It is the peak of watermelon season and some consumers will only buy the seedless variety. So, have you wondered why some watermelons have seeds and some do not (the appearance of the mini/ “personal” watermelons is also fascinating for me but that is a topic for another post!) ? The explanation is here, basically this variety has been developed by a two step process: first, one type of watermelon is treated with a chemical that doubles the number of chromosomes and then it is cross bred with another variety to achieve the final product which contains no seeds. There is no genetic engineering involved but there are changes involved at the chromosomal level. Would this change the way we categorize this fruit? And if not, then why is labeling GM so crucial? An informed discussion is essential.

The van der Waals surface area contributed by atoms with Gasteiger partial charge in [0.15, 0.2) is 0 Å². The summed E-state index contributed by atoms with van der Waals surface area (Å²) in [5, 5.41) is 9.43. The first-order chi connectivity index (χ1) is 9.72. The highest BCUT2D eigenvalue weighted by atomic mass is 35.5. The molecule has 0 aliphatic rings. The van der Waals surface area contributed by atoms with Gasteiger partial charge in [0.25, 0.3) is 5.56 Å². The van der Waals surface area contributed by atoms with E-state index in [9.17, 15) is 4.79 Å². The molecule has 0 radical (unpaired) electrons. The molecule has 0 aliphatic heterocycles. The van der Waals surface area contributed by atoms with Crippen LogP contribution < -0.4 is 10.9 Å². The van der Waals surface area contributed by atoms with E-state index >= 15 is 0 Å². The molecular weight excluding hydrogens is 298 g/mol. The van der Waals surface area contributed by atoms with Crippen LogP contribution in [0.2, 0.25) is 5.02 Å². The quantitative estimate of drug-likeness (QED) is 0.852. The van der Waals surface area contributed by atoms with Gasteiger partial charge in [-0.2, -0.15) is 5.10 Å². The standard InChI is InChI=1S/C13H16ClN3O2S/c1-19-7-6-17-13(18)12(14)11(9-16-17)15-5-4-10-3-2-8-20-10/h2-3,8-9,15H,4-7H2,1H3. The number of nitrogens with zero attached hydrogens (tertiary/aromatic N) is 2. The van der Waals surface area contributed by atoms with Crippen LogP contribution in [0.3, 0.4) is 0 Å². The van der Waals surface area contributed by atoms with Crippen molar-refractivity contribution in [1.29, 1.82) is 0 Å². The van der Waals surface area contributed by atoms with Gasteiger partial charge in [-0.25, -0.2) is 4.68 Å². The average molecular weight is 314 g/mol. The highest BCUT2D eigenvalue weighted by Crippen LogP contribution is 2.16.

- RT @BritishWoolFarm: Its #WorldPhotoDay, this is one of our favourite photos at the minute taken by @Croftfoot, what's yours? #photography… 1 day ago
- RT @cutlerstom: Left ploughed overwinter, topsoil on this hill would end up in river. #glyphosateisvital allowing me to grow green cover ah… 2 days ago